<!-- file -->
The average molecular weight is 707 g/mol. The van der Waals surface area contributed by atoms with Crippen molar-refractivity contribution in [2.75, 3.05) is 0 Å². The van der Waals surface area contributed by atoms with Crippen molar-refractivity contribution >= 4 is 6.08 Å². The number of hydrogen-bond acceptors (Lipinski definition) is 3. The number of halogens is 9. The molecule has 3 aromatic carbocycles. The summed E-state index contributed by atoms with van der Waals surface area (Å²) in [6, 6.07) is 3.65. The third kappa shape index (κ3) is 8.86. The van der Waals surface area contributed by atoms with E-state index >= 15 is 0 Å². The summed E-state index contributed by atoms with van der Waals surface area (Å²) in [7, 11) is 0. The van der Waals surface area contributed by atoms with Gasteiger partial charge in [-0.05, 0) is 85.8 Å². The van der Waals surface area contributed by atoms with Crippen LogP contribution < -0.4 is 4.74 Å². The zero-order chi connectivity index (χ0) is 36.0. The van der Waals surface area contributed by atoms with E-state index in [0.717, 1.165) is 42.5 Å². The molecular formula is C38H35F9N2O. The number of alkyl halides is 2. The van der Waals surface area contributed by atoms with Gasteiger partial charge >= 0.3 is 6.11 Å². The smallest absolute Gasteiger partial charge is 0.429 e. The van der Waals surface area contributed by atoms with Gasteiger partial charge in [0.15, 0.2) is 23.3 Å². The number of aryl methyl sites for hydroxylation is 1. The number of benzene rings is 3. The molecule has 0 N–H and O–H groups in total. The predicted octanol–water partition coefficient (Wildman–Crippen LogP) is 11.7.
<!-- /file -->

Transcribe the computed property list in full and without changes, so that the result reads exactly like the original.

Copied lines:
The average molecular weight is 707 g/mol. The van der Waals surface area contributed by atoms with Crippen molar-refractivity contribution in [2.75, 3.05) is 0 Å². The van der Waals surface area contributed by atoms with Crippen molar-refractivity contribution >= 4 is 6.08 Å². The number of hydrogen-bond acceptors (Lipinski definition) is 3. The number of halogens is 9. The molecule has 3 aromatic carbocycles. The summed E-state index contributed by atoms with van der Waals surface area (Å²) in [6, 6.07) is 3.65. The third kappa shape index (κ3) is 8.86. The van der Waals surface area contributed by atoms with E-state index >= 15 is 0 Å². The summed E-state index contributed by atoms with van der Waals surface area (Å²) in [7, 11) is 0. The van der Waals surface area contributed by atoms with Gasteiger partial charge in [-0.05, 0) is 85.8 Å². The van der Waals surface area contributed by atoms with Crippen LogP contribution < -0.4 is 4.74 Å². The zero-order chi connectivity index (χ0) is 36.0. The van der Waals surface area contributed by atoms with E-state index in [0.717, 1.165) is 42.5 Å². The molecular formula is C38H35F9N2O. The number of alkyl halides is 2. The van der Waals surface area contributed by atoms with Gasteiger partial charge >= 0.3 is 6.11 Å². The smallest absolute Gasteiger partial charge is 0.429 e. The van der Waals surface area contributed by atoms with Gasteiger partial charge in [0.15, 0.2) is 23.3 Å². The number of aryl methyl sites for hydroxylation is 1. The number of benzene rings is 3. The molecule has 0 N–H and O–H groups in total. The predicted octanol–water partition coefficient (Wildman–Crippen LogP) is 11.7.